Crohn's Disease

Crohn's disease is a chronic unremitting inflammatory disease of the gastrointestinal tract, with no medical or surgery cure. Surgery is performed for complications of the disease and for failure of the medical therapy. From a technical standpoint, the most significant change in surgery for Crohn's disease in the past decade has been the adoption of laparoscopic surgery. In general, upper gastrointestinal cancer (UGC) still carries a poor prognosis, with no significant change in survival in recent years. This might relate, in part, to the relatively late stage at diagnosis, complex surgical management, and lack of effective systemic therapies. The cure of intermediate- and advanced-stage UGC remains the exception rather than the rule. Because progress in adjuvant therapy has been slow, surgery remains the cornerstone of potentially curative therapy for early-stage UGC.

During the past 2 decades, improvements in surgical technique and postoperative care have resulted in improved mortality and morbidity after surgery. For example, in 1 series of patients undergoing resection for esophageal cancer, an improvement in the 5-year survival rate from 18.8% to 42.3% (P < 0.001) was demonstrated from 1980 to 2004 [9]. For earlystage esophageal cancer confined to the mucosa, the 5-year survival rate can exceed 80% after resection. Similarly, a 5-year survival rate of 80% can be achieved after liver transplantation for hepatocellular carcinoma, long-term survival after resection for localized pancreatic cancer approaches 30%, and up to 90% of gastric cancers confined to the mucosa or sub mucosa can be cured by gastrectomy. In addition to improvements in outcomes after surgical therapy, improvements in diagnostic modalities have resulted in many more UGCs diagnosed at an earlier stage.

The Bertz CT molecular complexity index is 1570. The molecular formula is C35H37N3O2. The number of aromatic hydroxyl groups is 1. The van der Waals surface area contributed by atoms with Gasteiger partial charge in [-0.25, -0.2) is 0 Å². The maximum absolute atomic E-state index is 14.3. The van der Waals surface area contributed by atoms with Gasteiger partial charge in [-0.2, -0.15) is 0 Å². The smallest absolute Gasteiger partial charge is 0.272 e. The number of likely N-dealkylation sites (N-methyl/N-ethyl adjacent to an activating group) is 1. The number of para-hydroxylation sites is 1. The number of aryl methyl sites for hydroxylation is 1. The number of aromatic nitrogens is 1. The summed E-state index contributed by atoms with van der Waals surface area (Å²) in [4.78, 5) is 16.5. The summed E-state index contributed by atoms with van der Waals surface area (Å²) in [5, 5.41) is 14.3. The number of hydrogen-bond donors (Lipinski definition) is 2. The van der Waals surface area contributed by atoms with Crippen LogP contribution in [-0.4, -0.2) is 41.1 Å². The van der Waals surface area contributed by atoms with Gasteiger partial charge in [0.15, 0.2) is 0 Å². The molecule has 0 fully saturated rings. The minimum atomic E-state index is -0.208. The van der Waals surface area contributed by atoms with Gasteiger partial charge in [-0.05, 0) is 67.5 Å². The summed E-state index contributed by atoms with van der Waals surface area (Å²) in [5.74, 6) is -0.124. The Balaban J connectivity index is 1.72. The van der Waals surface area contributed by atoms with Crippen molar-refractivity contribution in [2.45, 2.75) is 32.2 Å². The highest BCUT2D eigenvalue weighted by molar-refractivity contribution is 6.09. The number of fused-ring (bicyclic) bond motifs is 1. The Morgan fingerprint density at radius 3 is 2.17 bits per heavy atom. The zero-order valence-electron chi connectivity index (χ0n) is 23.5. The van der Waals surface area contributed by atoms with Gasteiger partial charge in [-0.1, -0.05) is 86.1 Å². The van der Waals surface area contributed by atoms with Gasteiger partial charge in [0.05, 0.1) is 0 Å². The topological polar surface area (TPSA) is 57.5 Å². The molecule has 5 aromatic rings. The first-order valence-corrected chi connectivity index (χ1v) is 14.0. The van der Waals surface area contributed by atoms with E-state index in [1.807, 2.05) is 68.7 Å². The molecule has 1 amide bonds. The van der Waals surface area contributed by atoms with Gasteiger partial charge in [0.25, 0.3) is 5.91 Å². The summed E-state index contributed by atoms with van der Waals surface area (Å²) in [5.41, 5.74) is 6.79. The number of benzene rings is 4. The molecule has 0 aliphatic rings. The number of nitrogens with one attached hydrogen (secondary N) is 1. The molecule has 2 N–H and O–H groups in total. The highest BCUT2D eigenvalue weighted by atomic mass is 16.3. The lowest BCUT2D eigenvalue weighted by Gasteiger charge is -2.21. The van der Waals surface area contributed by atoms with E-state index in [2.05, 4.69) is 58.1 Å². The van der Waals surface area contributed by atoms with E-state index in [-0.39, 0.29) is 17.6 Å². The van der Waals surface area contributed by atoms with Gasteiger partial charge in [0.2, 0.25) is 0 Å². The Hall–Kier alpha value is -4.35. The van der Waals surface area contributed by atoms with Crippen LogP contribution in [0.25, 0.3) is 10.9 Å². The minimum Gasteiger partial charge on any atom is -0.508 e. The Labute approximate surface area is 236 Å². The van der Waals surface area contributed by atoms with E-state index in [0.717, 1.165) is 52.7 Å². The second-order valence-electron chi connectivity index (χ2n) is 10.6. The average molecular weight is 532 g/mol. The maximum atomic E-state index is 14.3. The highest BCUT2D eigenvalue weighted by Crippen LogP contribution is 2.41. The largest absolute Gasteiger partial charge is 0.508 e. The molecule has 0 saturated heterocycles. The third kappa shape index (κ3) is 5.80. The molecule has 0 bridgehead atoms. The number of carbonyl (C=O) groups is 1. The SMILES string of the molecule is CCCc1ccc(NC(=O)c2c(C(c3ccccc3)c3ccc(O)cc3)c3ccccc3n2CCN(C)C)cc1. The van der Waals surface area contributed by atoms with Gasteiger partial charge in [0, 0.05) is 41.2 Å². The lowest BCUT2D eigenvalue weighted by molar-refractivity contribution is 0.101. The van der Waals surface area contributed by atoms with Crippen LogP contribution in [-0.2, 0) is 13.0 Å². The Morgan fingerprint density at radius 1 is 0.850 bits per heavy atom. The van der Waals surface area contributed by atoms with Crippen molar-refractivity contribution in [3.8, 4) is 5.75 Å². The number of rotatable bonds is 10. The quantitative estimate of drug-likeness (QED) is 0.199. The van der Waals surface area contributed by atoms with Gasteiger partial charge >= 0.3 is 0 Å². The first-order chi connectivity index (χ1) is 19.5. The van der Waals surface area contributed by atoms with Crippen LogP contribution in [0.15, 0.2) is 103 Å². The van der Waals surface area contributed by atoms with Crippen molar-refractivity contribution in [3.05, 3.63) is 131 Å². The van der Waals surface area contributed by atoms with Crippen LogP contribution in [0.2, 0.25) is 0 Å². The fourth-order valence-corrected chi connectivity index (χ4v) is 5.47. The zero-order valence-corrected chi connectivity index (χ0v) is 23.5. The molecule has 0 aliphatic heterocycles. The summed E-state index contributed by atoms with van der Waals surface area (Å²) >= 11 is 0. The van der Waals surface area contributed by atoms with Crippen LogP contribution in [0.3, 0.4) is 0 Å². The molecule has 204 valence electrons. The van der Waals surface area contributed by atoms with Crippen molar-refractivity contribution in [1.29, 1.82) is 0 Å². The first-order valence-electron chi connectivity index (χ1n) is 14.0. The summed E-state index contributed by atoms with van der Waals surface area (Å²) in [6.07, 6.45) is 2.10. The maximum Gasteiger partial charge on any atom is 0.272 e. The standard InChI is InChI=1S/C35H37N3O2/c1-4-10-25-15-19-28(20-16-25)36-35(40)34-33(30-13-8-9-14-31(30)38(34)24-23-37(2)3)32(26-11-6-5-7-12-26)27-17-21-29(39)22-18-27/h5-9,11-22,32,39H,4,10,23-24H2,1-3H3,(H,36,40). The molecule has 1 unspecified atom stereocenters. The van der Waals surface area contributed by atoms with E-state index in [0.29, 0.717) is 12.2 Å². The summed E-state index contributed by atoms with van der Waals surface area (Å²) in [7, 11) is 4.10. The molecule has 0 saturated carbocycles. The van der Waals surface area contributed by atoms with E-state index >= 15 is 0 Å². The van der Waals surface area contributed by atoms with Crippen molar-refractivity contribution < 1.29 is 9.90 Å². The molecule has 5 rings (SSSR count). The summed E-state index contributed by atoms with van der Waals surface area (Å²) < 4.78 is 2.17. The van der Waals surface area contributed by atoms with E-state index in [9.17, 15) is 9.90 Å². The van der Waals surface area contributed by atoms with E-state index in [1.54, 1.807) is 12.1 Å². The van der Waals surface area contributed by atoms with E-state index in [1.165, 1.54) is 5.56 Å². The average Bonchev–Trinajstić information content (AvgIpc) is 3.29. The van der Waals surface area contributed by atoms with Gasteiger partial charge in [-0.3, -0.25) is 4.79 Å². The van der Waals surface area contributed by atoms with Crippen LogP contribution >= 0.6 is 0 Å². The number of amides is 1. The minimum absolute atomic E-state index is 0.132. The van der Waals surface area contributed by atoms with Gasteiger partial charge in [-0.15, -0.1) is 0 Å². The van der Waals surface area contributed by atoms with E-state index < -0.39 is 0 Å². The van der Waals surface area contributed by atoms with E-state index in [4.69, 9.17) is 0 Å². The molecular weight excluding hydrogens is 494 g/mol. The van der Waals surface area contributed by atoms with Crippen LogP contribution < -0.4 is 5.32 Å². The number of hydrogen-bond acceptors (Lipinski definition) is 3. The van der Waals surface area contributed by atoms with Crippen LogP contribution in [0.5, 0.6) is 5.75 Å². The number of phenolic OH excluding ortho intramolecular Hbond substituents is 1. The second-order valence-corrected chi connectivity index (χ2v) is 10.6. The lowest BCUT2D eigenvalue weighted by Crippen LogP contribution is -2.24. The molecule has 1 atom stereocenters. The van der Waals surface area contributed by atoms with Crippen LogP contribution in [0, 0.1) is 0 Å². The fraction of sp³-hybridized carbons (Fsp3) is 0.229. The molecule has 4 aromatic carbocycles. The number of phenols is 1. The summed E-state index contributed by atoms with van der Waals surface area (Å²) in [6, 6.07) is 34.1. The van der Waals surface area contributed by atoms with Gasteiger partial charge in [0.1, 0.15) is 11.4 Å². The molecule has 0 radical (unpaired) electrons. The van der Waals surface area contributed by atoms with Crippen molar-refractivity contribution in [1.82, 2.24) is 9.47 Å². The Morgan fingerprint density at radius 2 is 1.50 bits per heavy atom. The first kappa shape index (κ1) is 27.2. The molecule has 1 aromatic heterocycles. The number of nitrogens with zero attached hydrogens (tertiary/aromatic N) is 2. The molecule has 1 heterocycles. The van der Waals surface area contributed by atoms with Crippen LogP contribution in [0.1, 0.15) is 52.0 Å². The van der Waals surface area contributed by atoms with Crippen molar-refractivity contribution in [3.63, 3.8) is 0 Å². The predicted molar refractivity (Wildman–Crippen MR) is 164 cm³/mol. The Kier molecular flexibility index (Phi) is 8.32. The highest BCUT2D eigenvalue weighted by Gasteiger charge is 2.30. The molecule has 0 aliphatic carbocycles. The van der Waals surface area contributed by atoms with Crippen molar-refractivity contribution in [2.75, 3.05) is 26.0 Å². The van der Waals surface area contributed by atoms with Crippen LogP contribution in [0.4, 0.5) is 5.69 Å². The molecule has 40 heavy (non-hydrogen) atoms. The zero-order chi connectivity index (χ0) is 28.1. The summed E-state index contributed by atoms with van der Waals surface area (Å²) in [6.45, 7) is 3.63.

Despite data establishing surgical resection as the treatment of choice for early-stage disease, many patients never undergo surgical treatment of their disease. Previous studies have consistently reported poor use of surgery for early-stage esophageal, gastric, pancreatic, and hepatocellular cancer, with reported rates of 34%, 63%, 29%, and 10%, respectively. Many factors have been proposed to explain this discrepancy, including no significant survival benefit after surgery, nihilistic attitudes toward the disease, the aging population, diminishing operative experience during training, a lack of patient access to high-volume centers, patient socioeconomic factors, and support for nonoperative treatments, including chemo radiotherapy and local excision.

In the modern era of multimodality therapy, no large population-based studies have evaluated the application of cancer-directed curative intent surgery on the treatment of UGC. The purpose of the present study was to analyze recent population-based patterns of treatment regarding the use versus nonuse of surgical treatment of early-stage UGC. We sought to identify the patient and tumor factors predictive of a nonoperative approach for potentially resectable UGC. We also evaluated whether the socioeconomic and racial differences in treatment use exist on a national level. As a secondary goal, we studied the effect of surgery on cancer survival outcomes.